7. Hi Pete,
    It’s good to see these comments in one place, and to make me think about whether I’ve said any of those things myself – I’m sure I have. As a teacher trainer and DoS now, I’m very aware of how my training sessions might come across (or at least try to be!) and am constantly trying to make sessions as relevant as possible to the teachers involved. I agree that some people resent the fact that they have to give up their time, but perhaps they could consider giving sessions themselves if they think that they can do better (!) I put together this list of possible alternatives to Friday afternoon seminars as part of my thinking process about how to make training and development a bit more inspiring/interesting/relevant:
    By the way, with the kind of information you share on your blog and the way you present it, I’m confident that you’d be perfectly capable of delivering training sessions. Good luck!

    Liked by 2 people

    • Hey Sandy, your post is excellent! Can I add it to the end of this post? I think I came across that a while back actually – the ‘action research project’ idea is close to something I’ve set up recently at BC Bangkok, so maybe I got it from you?!? My colleague and I have organised a quality circle, which involves sending teachers away to research a topic or try out ideas and to report back in a workshop/INSETT. It’s working really well so far. I think the fact that it’s quite autonomous and doesn’t have to involve the management helps it work actually, but I’ll blog about it soon to explain further!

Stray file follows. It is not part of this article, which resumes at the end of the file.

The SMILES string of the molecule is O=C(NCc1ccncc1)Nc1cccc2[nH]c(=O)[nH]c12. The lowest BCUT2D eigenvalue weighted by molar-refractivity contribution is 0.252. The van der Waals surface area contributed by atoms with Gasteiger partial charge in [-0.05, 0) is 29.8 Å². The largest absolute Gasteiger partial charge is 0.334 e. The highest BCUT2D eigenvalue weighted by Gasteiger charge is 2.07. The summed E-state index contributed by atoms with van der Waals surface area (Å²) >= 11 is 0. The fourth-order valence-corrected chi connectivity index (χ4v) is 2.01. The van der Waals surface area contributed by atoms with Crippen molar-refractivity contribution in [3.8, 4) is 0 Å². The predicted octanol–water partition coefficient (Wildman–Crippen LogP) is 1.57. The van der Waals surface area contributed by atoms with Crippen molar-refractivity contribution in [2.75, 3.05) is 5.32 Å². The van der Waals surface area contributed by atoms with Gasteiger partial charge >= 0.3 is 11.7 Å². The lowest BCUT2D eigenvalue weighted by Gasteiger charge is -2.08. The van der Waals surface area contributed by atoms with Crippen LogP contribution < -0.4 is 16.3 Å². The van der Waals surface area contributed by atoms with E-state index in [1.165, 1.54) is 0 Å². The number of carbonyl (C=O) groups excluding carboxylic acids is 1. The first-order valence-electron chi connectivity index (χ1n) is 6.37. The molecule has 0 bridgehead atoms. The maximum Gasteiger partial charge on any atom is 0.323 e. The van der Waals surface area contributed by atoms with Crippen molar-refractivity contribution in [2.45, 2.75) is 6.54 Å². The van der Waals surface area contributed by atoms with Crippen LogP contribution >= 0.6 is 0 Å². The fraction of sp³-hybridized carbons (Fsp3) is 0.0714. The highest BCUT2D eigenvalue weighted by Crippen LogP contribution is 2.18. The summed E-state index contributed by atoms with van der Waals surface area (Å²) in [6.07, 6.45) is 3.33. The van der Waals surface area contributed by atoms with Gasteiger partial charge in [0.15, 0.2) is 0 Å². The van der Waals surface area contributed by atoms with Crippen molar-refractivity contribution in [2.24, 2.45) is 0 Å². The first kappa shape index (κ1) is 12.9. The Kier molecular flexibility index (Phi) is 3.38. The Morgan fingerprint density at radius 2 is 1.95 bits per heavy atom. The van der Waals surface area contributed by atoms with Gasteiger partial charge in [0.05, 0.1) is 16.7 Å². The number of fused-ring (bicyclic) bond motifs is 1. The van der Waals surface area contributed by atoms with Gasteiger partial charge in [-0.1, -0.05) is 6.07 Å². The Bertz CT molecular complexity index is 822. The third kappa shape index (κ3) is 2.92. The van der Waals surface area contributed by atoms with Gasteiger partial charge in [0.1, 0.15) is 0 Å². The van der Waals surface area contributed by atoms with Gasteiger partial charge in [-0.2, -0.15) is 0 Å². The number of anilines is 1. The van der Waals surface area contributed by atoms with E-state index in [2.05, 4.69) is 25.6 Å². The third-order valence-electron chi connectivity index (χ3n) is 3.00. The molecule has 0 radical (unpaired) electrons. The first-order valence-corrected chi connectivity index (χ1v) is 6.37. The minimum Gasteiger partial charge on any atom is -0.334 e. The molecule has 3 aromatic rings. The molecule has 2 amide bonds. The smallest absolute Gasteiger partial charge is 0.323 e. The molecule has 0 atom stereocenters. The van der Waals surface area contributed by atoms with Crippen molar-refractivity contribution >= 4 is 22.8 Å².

It’s great to hear that you are always trying to develop your approaches to engage trainees. What’s been your best ever training session to date? Why was it so successful?
      I will certainly try out a few things on that list too. We have ‘chat and chew’ here at the BC which is a bit like the coffee approach, we have the odd swap-shop too. On the whole the input sessions here are really good.
      Cheers for final comment… think I’ll wait a while before I deliver training sessions though. Only one year post-Dip experience so far!


      • Hi Pete,
        You’re very welcome to add a link to the post. It sounds like you’ve got a lot of interesting things going on there already, and I look forward to reading your post about it.
        I’m not sure if I can pick a best-ever training session – a lot has depended on the audience, and hopefully people can get something from each of them, but who knows. I really like the swapshop style ones because it helps everyone to realise that they have something to share – they don’t just have to listen to other people lecturing them. That’s also how I started presenting. We did a resource swapshop at school a couple of weeks ago and it went really well – everyone had to choose something they’d used from the staffroom which they thought other people might not know about, tell people where to find it and offer one or two activities they could do using it. Everyone seemed to enjoy it 🙂
        By the way, if I’d waited to build up my post-Delta experience before training, I’d still be waiting I think 😉 I was doing training sessions through IH Sevastopol before I finished the Delta (I’d done two parts, and had the exam halfway through my year there), and had done one or two sessions in Newcastle already too. I started as a CELTA tutor eight months after I finished Delta, and I haven’t looked back since. If you can blog and present at conferences, you’ll be fine! No pressure though 🙂

        Liked by 1 person

      • Hi Pete

        Thank you for your post.

        I started on training sessions straight after my DELTA and even did a couple (very ill-advised) ones before. I still have an awful lot to learn when it comes to delivering INSETTS which don’t give rise to the comments you listed in your post, but I think it’s best to jump straight in and try it out. You’ve got an awful lot of experience and always share interesting ideas!

        Go for it!

        Liked by 2 people